In regard to the detail in Stevens' speech, he noted that some of the negative views about Australia's economy are rooted in the view that Australia's relative prosperity was a product more of luck than of good management.  While there may be some aspect of luck in terms of the boom in Chinese demand for Australia's huge stockpile of natural resources, Stevens noted that some of the keys to Australia's strength had nothing to do with luck, including:

- the strength of Australian financial institutions going in to the global financial crisis

- the scope that existed within the Australian economy for substantial macroeconomic policy stimulus, and the effectiveness of those measures in sustaining growth

It was also noted that while there had been modest declines in house prices, these had stood up remarkably well, partly as a result of the fact that repayment pressure on borrowers had moderated as interest rates have fallen:

Untitled picture

Thursday, June 21, 2012

The honesty of Nigerian scammers

image This article from a Microsoft researcher poses an interesting question: why do Nigerian scammers say they’re from Nigeria?  It’s such an instant turn-off for people reading it, you’d think that simply claiming to be from somewhere else in the world would dramatically increase their hit rate.  It turns out of course that this is the last thing they want – the viability of scamming relies on having a smallish number of mega-gullible people to target, and what better way to find that group than by getting them to self-select by responding to an email that’s so blatantly dodgy that 99.999% of the population will instantly discard it, leaving a small pool of highly viable targets?

It’s all here, complete with charts and formulae.

Thursday, May 24, 2012

OECD Better Life - 2012-05-23 - 23h-40m-24sThe OECD has a great website here that ranks countries by various health and wellbeing indicators like housing, education, jobs, health care etc.  Overall results are as follows:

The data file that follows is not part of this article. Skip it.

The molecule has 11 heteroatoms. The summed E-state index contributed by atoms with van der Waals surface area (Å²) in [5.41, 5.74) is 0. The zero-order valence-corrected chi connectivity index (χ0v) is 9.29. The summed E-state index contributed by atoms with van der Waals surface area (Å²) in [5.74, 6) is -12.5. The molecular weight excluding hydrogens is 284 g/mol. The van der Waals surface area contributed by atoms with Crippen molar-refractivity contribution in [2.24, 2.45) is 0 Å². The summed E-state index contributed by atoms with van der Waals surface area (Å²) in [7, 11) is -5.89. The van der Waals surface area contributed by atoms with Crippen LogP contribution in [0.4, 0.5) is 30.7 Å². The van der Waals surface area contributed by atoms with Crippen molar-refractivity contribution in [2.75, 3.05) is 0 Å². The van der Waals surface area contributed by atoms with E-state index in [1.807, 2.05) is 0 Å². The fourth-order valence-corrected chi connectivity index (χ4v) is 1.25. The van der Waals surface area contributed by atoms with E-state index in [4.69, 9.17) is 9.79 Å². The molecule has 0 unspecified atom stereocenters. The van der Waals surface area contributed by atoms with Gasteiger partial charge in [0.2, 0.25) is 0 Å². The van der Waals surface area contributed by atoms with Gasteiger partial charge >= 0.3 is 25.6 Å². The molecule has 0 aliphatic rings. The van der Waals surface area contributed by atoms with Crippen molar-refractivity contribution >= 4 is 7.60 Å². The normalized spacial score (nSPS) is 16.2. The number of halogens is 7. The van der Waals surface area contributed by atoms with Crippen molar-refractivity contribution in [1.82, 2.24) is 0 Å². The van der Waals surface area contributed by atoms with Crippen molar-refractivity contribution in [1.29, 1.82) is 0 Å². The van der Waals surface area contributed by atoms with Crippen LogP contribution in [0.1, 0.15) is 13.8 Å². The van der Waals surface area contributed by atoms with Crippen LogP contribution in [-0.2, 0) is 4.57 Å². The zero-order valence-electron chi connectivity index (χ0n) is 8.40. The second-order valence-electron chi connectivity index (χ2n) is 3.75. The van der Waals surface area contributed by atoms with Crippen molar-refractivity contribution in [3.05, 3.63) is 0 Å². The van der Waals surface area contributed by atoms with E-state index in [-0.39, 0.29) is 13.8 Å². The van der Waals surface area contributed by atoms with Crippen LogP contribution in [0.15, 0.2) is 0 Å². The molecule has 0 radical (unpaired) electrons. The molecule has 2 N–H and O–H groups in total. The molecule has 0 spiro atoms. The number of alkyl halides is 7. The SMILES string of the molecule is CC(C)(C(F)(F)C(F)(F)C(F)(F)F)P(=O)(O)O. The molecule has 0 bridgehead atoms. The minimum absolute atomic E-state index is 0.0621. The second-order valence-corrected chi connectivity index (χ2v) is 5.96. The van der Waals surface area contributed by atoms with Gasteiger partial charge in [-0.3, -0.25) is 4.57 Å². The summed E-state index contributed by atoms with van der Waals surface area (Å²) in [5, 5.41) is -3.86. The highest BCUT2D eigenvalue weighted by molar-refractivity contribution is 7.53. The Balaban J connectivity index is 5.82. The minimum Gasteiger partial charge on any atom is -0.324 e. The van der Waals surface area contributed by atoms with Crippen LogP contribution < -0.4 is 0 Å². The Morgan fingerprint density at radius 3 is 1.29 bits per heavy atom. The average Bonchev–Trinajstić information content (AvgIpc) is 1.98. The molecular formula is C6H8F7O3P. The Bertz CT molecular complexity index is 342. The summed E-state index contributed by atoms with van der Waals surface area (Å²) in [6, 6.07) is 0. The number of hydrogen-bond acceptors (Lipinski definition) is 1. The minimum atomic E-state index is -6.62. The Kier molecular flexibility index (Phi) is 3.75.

No particular surprise there, considering how well things are travelling here and how badly much of the rest of the world is going. However, one of the great features of the OECD model is that it allows the users to weight any of the inputs up or down.  So, if we weight “Work Life Balance” at 100% and everything else at 0%, this is what we get;


On this measure Australia is ranked #31 – looks like we need to get some Danes down here to show us how to chill out.

Thursday, March 22, 2012

Banks lifted rates to boost profits…or maybe not

Mark the ABC news story below.  Headline says “Banks lifted rates to bolster profits: RBA”.  Story says “Banks didn’t lift rates to bolster profits: RBA”.

Presumably you need to be an ABC copywriter to understand the nuances of this.


Friday, February 17, 2012

Get to the top…of something very small

Cranfield’s use of climbing imagery to promote its MBA program ("...get to the top in today's business environment...") misfires on the basis that this bloke is obviously bouldering, so the thing he’s scaling is probably a full 12’ tall.  Inspirational stuff!

Sunday, February 12, 2012

Adelaide’s first billion dollar homes

gold-houseAdelaide’s Sunday Mail reports today that average house prices in the leafy inner-east suburb of College Park are about to hit $2m. The Mail discusses this with the President of the Real Estate Institute, who explains that he’s not surprised by the news.

"That's because real estate prices traditionally double every seven years," Mr Moulton said.

They double every seven years do they?

On this basis, some simple maths tells us that the current median house price of $395k will grow to – wait for it – one billion dollars by the year 2091.  Incomes will grow as well – allowing for an optimistic 5% growth rate over that period will see the average South Australian pay packet rise from $47k to a seemingly hefty $2.23 million p.a. However, with average house prices at a billion dollars, the would-be home owner will need a deposit of at least $50 million (22 years work!) in order to get a loan of $950 million.  That’s a loan to income ratio of 426, compared with a current maximum of around 5.

I’m glad that’s all clear.